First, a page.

... that sudden death conclusion may enter formation skydiving competition?
posted Nov 14th, 2013 -
Another Turning Points contribution for the NSL column at Blue Skies Mag was published in the October issue and has not been posted yet for the Sun Path Products NSL News.
The topic was a more technical one and related to the 4way thriller between Golden Knights and Aerodyne French Girls at the World Cup 2013. The exciting competition between the world's two top teams in the female 4way category was covered with several stories, and the tie-breaker in Banja Luka received additional attention on 19 August 2013.
The Blue Skies Mag article went deeper into the same topic and provided additional food for thought. The events at the World Cup and the following discussion of the rules may lead into some changes in the near future. It could become a sudden death situation.
France wins in Banja Luka after jump-off and tie-breaker
Turning Points - Sudden Death
What a year it has been so far — 1-point battles week by week, and jump-off after jump-off after jump-off. The 2013 competition season might be the most exciting and dramatic one in the history of the sport.
The recent and most discussed competition was the jump-off between Aerodyne French Girls and Golden Knights for gold medals in women's 4-way at the World Cup 2013 in Banja Luka. They were tied in first place after eight rounds and then matched their scores in the two following rounds.
The jump-off Round 11 did not change the situation, and the IPC officials had to dig deeper to find out who would get the gold medals. Current IPC rules determine the winner by finding the highest scoring round in the whole competition; at this World Cup France won with their 27-pointer in Round 2, which had been completed a few days before the jump-off round.
Click on the score for a round with a link to see the teams' videos
Officials, teams and competitors discussed the tie-breaking rules with perfect timing. Former Polaris member TrudeSviggum conducted the annual open meeting of her IPC Competition Committee shortly after the dramatic jump-off and tie-breaking procedure in Banja Luka. It was no surprise that the tie-breaking rules were a topic at the meeting.
The tied teams are performing the same sequence at any time of the meet and always try to complete as many scoring formations in the 35-second working time as possible. There is always the last formation within working time for each team.
That's literally the last action of the competition for all teams, including the two or more tied teams. The first team may have completed the last scoring formation at 34.78 seconds, and the other team at 34.95 seconds. The first team was obviously a little bit faster/better at the very end of the competition and would be the winner with this tie-breaking procedure.
Rd. 10 Aerodyne French Girls
Rd. 10 Golden Knights
Hot topic at the open IPC meeting in Banja Luka
It seems to be the better way to. determine the winner. The attendees at IPC's open meeting agreed to take a closer look at this option, and the highest score of the competition may soon not be the tie-breaking meet winner.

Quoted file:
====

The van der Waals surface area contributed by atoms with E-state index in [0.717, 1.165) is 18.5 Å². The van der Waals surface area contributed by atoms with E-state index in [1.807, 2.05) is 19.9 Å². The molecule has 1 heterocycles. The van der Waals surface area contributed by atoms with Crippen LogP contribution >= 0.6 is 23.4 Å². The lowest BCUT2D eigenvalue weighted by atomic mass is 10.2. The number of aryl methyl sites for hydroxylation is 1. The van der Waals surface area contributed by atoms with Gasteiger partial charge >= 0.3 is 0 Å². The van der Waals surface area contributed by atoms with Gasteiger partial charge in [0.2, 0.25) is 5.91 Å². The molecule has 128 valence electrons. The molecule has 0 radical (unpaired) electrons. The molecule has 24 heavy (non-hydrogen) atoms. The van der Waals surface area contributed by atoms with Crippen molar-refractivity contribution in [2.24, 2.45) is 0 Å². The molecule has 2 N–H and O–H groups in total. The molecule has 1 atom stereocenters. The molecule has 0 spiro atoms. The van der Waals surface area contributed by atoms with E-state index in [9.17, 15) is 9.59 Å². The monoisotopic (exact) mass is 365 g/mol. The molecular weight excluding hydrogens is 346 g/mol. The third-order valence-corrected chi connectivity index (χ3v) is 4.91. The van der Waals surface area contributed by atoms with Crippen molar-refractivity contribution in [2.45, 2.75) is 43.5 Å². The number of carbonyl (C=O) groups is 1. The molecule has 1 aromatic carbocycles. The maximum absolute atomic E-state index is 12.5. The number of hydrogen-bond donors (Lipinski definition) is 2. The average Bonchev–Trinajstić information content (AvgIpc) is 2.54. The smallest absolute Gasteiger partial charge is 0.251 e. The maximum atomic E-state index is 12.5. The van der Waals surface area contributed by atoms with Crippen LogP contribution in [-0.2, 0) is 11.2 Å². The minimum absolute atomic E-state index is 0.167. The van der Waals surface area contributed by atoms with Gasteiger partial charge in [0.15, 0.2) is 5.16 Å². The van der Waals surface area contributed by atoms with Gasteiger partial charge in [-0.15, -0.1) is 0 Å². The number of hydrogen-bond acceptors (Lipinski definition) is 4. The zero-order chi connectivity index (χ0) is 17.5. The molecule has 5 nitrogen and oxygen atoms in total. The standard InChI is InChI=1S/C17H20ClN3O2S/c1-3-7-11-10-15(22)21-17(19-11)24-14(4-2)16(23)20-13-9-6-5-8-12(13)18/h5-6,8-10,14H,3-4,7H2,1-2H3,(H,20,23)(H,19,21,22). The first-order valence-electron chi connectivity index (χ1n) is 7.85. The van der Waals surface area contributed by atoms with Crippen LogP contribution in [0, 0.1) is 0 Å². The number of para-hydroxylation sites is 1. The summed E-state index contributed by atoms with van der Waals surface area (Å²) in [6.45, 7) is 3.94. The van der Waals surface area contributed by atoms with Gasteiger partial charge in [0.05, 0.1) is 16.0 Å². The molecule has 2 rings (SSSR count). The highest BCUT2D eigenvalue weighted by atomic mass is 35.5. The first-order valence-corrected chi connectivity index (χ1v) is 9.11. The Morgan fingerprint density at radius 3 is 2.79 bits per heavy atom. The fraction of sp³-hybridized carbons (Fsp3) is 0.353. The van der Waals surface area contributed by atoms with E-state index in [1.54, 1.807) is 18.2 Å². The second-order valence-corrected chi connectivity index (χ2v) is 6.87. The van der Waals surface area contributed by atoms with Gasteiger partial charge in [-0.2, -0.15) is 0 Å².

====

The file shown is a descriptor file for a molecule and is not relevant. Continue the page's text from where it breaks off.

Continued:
Now the hobby judges can get out their stop watches and review the videos of the Golden Knights and the French Girls one more time, or a few more times. It was an extremely exciting finish in Banja Luke, and both teams deserved the gold. However, there can be only one winner, and the French team had the upper hand with the 27-pointer in Round 2, according to the current tie-breaking rules. Sudden Death might be up at the next IPC event...
Several participants questioned whether the score for Round 2 was the proper and fair factor to break the tie between the two teams in Banja Luka — and for any other competition. The jump-off itself as the first level of the tie-breaking procedure was never in doubt and is fully supported by everybody.
Golden Knights after Round 11 in Banja Luka
Of course, it adds extra spice to an exciting competition and offers another opportunity for the teams to win the battle in freefall. The main questions are behind the next level of tie-breaking, in case the teams don't do it in the jump-off round, or when the weather situation or the schedule may not allow any additional jumps.
As usual, I like to look around at other sports instead of re-inventing wheels, or rules. "Sudden death" it is called when ice-hockey teams break their tie in overtime. Everything that happened before doesn't matter any longer. The same counts for any other overtime rules in other sports (basketball, football, soccer, etc.) Golfers play additional holes and have to forget what happened earlier.
The jump-off in formation skydiving competition follows the same rule and the same idea: The performance of a team at the jump-off point in time is the deciding factor. In other words, the better team at the last point in time should be the winner.
Three medal winners in 4way Women at the World Cup 2013
This is not the case when the tie-breaking procedure finds the winning factor in Round 2 of a 10-round meet, which was done days earlier.
Officials, teams and competitors were discussing other ways to break a tie, and the current rules actually have a better way when it comes to our third level of the tie-breaking procedure. If the teams also matched their highest score of the meet (second level), then it is time to look for the higher score per round in reverse order.
In REVERSE ORDER — that's the difference. The better team at the end of the competition — at this "decisive point in time" — should be the winner, just as in other sports.